7 Things To Know If You Want To Start Investing


If you're new to investing in stocks, the entire process can seem complicated and overwhelming. Not to mention the tons of unfamiliar terminologies, such as market cap, ETFs, brokerages, ask and bid prices, and so on. The truth of the matter is that the process of buying and selling stocks is very simple once you know how it works. Cast your worries and fears aside. This article will tell you whatever you need to know, and you'll have a much better understanding of how to invest in stocks when you've finished reading it.

First, you'll learn when you should start investing. Next, we'll tell you why you should start investing, and we will then explain what stocks are. We'll go over the different types of stocks, and after that, we'll explain why you should invest in reliable companies and not just listen to random tips. Next, we will walk you through how to evaluate a company by analyzing metrics. Finally, we'll touch on what to do next after you've gotten started.


When To Start Investing

If you're currently mired in credit card debt or other debts, your first step will be to settle off your revolving credit. The gains that you make from investing in stocks will never keep up with the interest that you pay on your debts. Eliminate your debts first, then squirrel away about six months' worth of expenses for your emergency fund. You have no business investing until you have cash saved up to cover any contingency that may crop up. As for your debts, once you've paid off all your credit lines and outstanding credit card debt, you'll have more money to set aside for investing.

Only invest what you can afford to lose. The best way to make money from the stock market will be to hold on to your stocks for as long as you can. An American business magnate once said, "If you aren't willing to own a stock for 10 years, don't even think about owning it for 10 minutes."


Why You Should Invest In Stocks

Historically, the stock market has proven to be one of the best vehicles of wealth generation. These days, crypto seems to be all the craze, with everyone mumbling about Bitcoin and NFTs. However, stocks are more stable and sold by companies that actually provide value. They're less volatile than crypto trading and a more predictable, albeit slower, method of wealth generation.

Stocks also yield better returns than leaving money sitting in a bank and earning a little interest that never seems to keep up with the rate of inflation. In the past, investing in stocks was a bit of a hassle. But now, with online brokerages like Fidelity, Merrill Edge, RobinHood, etc., you can easily invest in stocks with just a few taps on your mobile phone. The fees are ridiculously low, and these apps are extremely intuitive and straightforward to use. You don't have to be a mathematical genius to invest in stocks.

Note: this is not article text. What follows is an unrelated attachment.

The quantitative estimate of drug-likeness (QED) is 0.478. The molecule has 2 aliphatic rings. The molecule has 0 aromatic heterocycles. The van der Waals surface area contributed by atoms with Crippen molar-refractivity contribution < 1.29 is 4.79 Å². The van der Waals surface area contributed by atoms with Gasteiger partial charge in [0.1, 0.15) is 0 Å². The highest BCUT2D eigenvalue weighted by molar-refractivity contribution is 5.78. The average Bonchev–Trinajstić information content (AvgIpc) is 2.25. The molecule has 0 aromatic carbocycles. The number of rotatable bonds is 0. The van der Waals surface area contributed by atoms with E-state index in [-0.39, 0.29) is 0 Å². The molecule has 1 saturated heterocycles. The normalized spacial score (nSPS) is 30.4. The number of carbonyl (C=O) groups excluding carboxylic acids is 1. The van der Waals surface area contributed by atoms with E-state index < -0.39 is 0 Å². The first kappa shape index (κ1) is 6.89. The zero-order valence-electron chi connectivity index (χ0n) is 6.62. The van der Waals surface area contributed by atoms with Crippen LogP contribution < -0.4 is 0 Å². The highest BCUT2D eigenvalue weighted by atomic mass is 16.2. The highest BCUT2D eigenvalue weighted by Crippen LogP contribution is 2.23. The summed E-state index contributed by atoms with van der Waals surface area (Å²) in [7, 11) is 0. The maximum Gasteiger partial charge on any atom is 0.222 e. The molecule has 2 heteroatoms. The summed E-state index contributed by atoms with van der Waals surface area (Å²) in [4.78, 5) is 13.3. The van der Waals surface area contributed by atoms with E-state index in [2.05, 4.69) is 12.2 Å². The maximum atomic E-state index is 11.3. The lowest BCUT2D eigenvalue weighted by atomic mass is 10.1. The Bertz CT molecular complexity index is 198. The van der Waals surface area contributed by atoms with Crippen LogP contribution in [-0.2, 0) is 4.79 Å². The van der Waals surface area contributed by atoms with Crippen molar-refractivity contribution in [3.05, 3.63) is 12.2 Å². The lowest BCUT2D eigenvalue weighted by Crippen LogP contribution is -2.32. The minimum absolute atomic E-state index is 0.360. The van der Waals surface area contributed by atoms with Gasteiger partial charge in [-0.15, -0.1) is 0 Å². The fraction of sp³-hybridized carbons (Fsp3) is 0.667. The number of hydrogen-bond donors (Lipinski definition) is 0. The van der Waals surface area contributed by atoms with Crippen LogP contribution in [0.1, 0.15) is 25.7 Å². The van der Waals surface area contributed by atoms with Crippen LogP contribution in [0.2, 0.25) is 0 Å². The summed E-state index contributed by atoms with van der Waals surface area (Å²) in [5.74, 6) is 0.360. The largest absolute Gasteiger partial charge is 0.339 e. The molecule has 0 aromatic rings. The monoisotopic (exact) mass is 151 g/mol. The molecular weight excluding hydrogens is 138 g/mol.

What Stocks Are

Basically, a stock is a share of ownership in a company. When you buy shares, you essentially own a "share of the company." That's as simple as it gets.

Companies sell stocks for a variety of reasons. They may need money to grow the company or pay off debts. Sometimes, they may wish to invest in research and development or fund a new product line. By selling shares, they're raising money. One could look at it as a type of crowdfunding (just that it's done via the stock market).


Different Types Of Stocks

Generally, stocks fall into three categories:

  • Large-cap
  • Mid-cap
  • Value stocks

To know what these terms mean, you'll first need to understand market capitalization (market cap). Don't let your eyes glaze over yet; it's simple. Market cap refers to the total value of the company's share of stock; this number is constantly changing within a reasonable range because people will constantly be buying and selling the company's shares. The formula to calculate a company's market cap is market capitalization = shares outstanding multiplied by the share price.

The bigger the company, the larger the market cap. Any company with a market cap of over ten billion will be selling large-cap stocks. Examples of large-cap stocks are Adobe, Microsoft, Amazon, Facebook, etc.

Mid-cap stocks are shares sold by companies valued from two to ten billion dollars. These are the middle-range stocks. Examples of mid-cap stocks are Dolby Laboratories, Upwork Inc, Ciena, Lumentum, etc.

Value stocks are stocks that are currently underpriced. These are companies that don't have a high share price because they're not popular yet. However, they may show immense potential. Investing in them can lead to your stocks appreciating in value many times over once the company takes off. This is a waiting game that can yield immense reward or result in loss.

Which stocks you choose to invest in will depend on your budget, risk tolerance, and experience. If you have a high budget, you'll be able to purchase large-cap stocks. If you have a smaller budget, you may invest in mid-cap stocks. If money is not an issue and if you're willing to take risks, value stocks or small-cap stocks will interest you. Experienced investors are constantly looking for value stocks to invest in because of the potential profit in the long run; these investments are riskier, so you must be aware of your risk tolerance before plunging in.

About Author

Blanche Garner

Blanche Garner is a resident of Tallahassee, FL, and is a public relations manager. It brings her great joy to share her experiences - there are a lot! Some of Ruby's passions include aquatic biology, basketball, and jazz.